So far as this case is concerned, we see no reason to question the sufficiency of the ordinary definition of "tiles" as "plates or pieces of baked clay, used for covering roofs, floors, and walls, and for ornamental work of various kinds, as well as for drains," etc. And that such pieces, being made of earth, are earthen, and, being earthen goods, commodities, or merchandise, are "earthenware" we think is clear.
Webster defines "earthenware" as "vessels, and other utensils, ornaments, or the like, made of baked clay," and we agree with counsel for defendant in error that the words "or the like," and the cross-reference to "pottery," are broad enough to include the tiles in suit under the fourth paragraph.
The title to Schedule B divides the subjects under it into
two classes, "earthenware" and "glassware," but counsel insists that the groups are three: "(1) earthenware; (2) tiles, brick, and slate; (3) glass and glass articles."
Reference is made to the tariff legislation since 1842 to show that tiles and earthenware were considered different things, and that tiles were always associated with bricks as similar things. It is argued that this distinction was intended to be preserved in the act under consideration; but we are of opinion that this conclusion does not follow, and that it was the intention of Congress to place all of the articles in Schedule B in one or the other of the two classes designated in the heading. All of the schedule relates to glass except the first nine paragraphs. The first five, it is conceded, relate solely to earthenware, and the next four are encaustic tiles; brick, fire brick, and roofing and paving tiles; slates, slate pencils, etc., and roofing slates, all consisting of earths, though only two hardened by man. These four are all in some respects in similitude, and although a difference between a Sevres vase and a roofing slate may be admitted, they are not inappropriately placed where they are, and we perceive no adequate ground for holding that they should be treated as a class by themselves.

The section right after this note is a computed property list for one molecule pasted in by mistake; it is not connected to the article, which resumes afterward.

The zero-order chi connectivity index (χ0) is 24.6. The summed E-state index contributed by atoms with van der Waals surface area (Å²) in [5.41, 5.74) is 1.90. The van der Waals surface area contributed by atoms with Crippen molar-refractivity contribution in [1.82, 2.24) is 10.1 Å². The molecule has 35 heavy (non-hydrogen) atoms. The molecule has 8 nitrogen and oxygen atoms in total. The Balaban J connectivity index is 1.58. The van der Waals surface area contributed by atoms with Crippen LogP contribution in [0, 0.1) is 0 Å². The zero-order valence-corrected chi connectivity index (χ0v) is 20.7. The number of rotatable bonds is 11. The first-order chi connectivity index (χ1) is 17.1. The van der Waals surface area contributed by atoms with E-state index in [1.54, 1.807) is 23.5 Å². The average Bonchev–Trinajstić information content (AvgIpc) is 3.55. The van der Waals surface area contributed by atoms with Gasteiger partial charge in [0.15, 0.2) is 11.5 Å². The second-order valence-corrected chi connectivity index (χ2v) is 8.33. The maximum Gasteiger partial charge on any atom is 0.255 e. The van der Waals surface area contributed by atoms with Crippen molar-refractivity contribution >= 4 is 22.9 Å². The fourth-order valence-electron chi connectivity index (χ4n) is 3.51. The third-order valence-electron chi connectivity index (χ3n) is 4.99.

The fact seems to be that these tiles were decorative earthenware tiles, called in trade, as appears from the evidence, "plain glazed" and "plain enameled" tiles, those having the color in the glaze being termed "enameled," and those having the color in the body being termed "plain glazed," and in reference to such tiles, the department ruling is that they are properly assessed as "glazed earthenware." Syn.Dec. 1885, 7051and see id., 1877, 3352; id., 1878, 3705.
We think the view taken by the court entirely correct, and this disposes also of the importation by the Furnessia. The protest rested upon the sole ground that the articles "were dutiable at 35 percent ad valorem, under section 2499, Rev.Stat., by similitude to encaustic tiles." The articles were described in plaintiff's entry as "eight casks plain white tiles," and the invoice as "glazed earthenware tiles." The collector taxed them under the fourth paragraph.570
It appeared that the principal use of these tiles was for walls, though sometimes used for hearths, bathroom floors, and under sinks, and for the same general purposes as glazed encaustic tiles; but, if they were covered by the fourth paragraph, then they could not be classed with encaustic tiles by similitude. And that these "plain white tiles," or "glazed earthenware tiles," were within that paragraph, follows from what we have already said. There was nothing to be submitted to the jury.
The tiles brought by the Canada were described in plaintiff's entry as "two packages encaustic tiles," and were delivered to plaintiff on or before March 18, 1886. It was shown that a portion of the duty was paid on the day of entry, February 26, and the remainder May 10. As plaintiff had been in possession of these tiles for some weeks before payment of the excess, he did not pay in order to obtain possession, and the instruction of the court to find for the defendant was therefore correct.
Plaintiff's counsel insists that he originally paid the difference between paving tiles and encaustic tiles to obtain possession, but, as the tiles were described as "encaustic," and chargeable by law as such at a duty of thirty-five percent, this contention is inadmissible. There is nothing to show that the circuit court was apprised that plaintiff's claim was that he had paid the excess between twenty and thirty-five percent; and, as payment of the excess between thirty-five and fifty-five percent was made May 10, and the protest filed and appeal taken to the Secretary of the Treasury on that day, it is plain that the circuit court was not mistaken as to the facts.
Finally, we are of opinion that the court did not err in excluding evidence as to the purposes for which similar tiles were used after March 3, 1883, or for what purposes they were intended to be used or were imported at the time of the trial. This came within the rule that the classification is to be determined as of the date when the law imposing the duty was passed. Curtis v. Martin, 3 How. 106, 44 U. S. 109; American Net & Twine Co. v. Worthington, 141 U. S. 468, 141 U. S. 471.